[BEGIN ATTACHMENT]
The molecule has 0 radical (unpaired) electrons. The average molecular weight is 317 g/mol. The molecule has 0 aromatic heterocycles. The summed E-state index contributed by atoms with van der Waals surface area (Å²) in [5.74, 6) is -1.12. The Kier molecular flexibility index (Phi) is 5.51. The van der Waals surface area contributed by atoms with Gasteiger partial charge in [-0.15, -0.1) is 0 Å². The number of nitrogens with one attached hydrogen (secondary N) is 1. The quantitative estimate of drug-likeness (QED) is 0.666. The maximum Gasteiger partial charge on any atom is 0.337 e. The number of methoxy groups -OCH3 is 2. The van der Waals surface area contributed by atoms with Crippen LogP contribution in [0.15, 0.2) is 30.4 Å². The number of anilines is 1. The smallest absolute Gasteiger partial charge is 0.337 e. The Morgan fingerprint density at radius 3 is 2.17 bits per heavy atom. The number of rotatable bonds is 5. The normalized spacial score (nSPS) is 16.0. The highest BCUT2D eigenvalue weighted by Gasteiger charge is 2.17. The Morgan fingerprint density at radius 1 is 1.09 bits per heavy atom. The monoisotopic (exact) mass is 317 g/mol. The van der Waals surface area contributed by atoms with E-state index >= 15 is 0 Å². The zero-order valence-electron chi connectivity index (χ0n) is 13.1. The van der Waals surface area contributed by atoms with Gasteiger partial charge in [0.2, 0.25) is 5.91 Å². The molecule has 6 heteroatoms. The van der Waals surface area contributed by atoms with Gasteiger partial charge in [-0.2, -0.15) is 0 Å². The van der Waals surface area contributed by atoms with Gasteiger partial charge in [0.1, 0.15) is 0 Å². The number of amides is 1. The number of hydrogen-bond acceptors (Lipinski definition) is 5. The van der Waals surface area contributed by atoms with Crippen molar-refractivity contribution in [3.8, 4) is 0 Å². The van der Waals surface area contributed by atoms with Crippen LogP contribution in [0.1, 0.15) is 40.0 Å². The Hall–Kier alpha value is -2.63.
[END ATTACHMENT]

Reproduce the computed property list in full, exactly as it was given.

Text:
The molecule has 0 radical (unpaired) electrons. The average molecular weight is 317 g/mol. The molecule has 0 aromatic heterocycles. The summed E-state index contributed by atoms with van der Waals surface area (Å²) in [5.74, 6) is -1.12. The Kier molecular flexibility index (Phi) is 5.51. The van der Waals surface area contributed by atoms with Gasteiger partial charge in [-0.15, -0.1) is 0 Å². The number of nitrogens with one attached hydrogen (secondary N) is 1. The quantitative estimate of drug-likeness (QED) is 0.666. The maximum Gasteiger partial charge on any atom is 0.337 e. The number of methoxy groups -OCH3 is 2. The van der Waals surface area contributed by atoms with Crippen LogP contribution in [0.15, 0.2) is 30.4 Å². The number of anilines is 1. The smallest absolute Gasteiger partial charge is 0.337 e. The Morgan fingerprint density at radius 3 is 2.17 bits per heavy atom. The number of rotatable bonds is 5. The normalized spacial score (nSPS) is 16.0. The highest BCUT2D eigenvalue weighted by Gasteiger charge is 2.17. The Morgan fingerprint density at radius 1 is 1.09 bits per heavy atom. The monoisotopic (exact) mass is 317 g/mol. The van der Waals surface area contributed by atoms with E-state index >= 15 is 0 Å². The zero-order valence-electron chi connectivity index (χ0n) is 13.1. The van der Waals surface area contributed by atoms with Gasteiger partial charge in [0.2, 0.25) is 5.91 Å². The molecule has 6 heteroatoms. The van der Waals surface area contributed by atoms with Gasteiger partial charge in [-0.2, -0.15) is 0 Å². The van der Waals surface area contributed by atoms with Gasteiger partial charge in [0.1, 0.15) is 0 Å². The number of amides is 1. The number of hydrogen-bond acceptors (Lipinski definition) is 5. The van der Waals surface area contributed by atoms with Crippen molar-refractivity contribution in [3.8, 4) is 0 Å². The van der Waals surface area contributed by atoms with Crippen LogP contribution in [0.1, 0.15) is 40.0 Å². The Hall–Kier alpha value is -2.63.